Profile was no longer efficient (and thus have ADDM suggest that a new SQL
Profile needs to be generated).

Phase 3: SQL Plan Management. Oracle 11g
implements a new feature set called SQL Plan
Management
(SPM) that overcomes unexpected SQL execution plan
regression via a simple yet elegant methodology. Once a user session has been
enabled for automatic SQL Plan Baseline capture, the cost-based optimizer (CBO) logs any SQL statements executed
within that session into the SQL Management
Base
(SMB). This stores the statement’s SQL text, its outline,
its bind variables, and its compilation environment as a SQL Plan Baseline.

Since
this is the first time the statement has been executed, Oracle 11g treats the
stored execution plan as optimal.
It’s during the next execution of
the same SQL statement that the
elegance of SQL Plan Management becomes evident. During the statement’s second
execution, the CBO compares the statement’s execution plan against the one that’s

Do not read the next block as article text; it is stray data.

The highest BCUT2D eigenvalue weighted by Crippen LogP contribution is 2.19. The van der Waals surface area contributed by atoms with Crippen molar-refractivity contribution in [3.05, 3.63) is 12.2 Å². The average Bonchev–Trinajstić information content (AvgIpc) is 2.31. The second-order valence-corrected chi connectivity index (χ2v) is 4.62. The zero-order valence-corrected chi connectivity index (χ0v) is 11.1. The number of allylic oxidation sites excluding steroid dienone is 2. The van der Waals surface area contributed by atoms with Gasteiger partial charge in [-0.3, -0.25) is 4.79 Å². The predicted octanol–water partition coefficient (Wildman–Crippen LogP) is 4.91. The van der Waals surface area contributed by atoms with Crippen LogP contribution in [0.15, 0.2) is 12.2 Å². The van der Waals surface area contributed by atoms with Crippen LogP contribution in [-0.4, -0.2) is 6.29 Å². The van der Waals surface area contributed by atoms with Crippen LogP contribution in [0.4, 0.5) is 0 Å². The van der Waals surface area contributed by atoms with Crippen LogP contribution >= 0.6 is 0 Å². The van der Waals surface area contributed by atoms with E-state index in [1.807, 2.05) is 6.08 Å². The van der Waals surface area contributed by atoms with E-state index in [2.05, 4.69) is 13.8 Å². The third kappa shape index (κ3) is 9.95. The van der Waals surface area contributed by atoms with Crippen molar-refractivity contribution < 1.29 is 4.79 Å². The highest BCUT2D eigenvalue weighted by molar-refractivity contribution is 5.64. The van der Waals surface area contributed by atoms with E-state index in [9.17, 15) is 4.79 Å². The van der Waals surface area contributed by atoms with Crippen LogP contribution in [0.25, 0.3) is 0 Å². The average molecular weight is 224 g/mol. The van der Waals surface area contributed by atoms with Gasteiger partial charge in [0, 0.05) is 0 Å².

currently stored in the SMB. If the CBO detects a new plan, the new plan is first added to plan history, and
then the new plan is evaluated to see if it’s more effective than the current execution plan in the SMB.

If
the new execution plan would cause the statement’s performance to improve, then
SPM marks the new plan as the
best choice for the execution of the statement. As long as the DBA hasn’t
overridden the default value of TRUE for the OPTIMIZER_USE_SQL_PLAN_BASELINES
initialization parameter, the CBO uses the new plan during
the statement’s current execution. Otherwise, if the statement’s performance
would actually regress because
the new plan was used, then the CBO chooses the one plan from all accepted
plans in the SMB that will result in the lowest execution cost. Either way,
however, SPM will store the new execution plan within the SMB, because it’s
possible that the new plan may actually become a better choice in the near
future.

Capturing SQL Plan Baselines

The
good news is that Oracle 11g makes it extremely easy to capture SQL Plan
Baselines into the SMB. First, the OPTIMIZER_CAPTURE_SQL_PLAN_BASELINES initialization parameter controls whether automatic capture of SQL Plan Baselines is
activated. This parameter’s default setting, FALSE, means that SQL Plan Baselines aren’t automatically captured. However,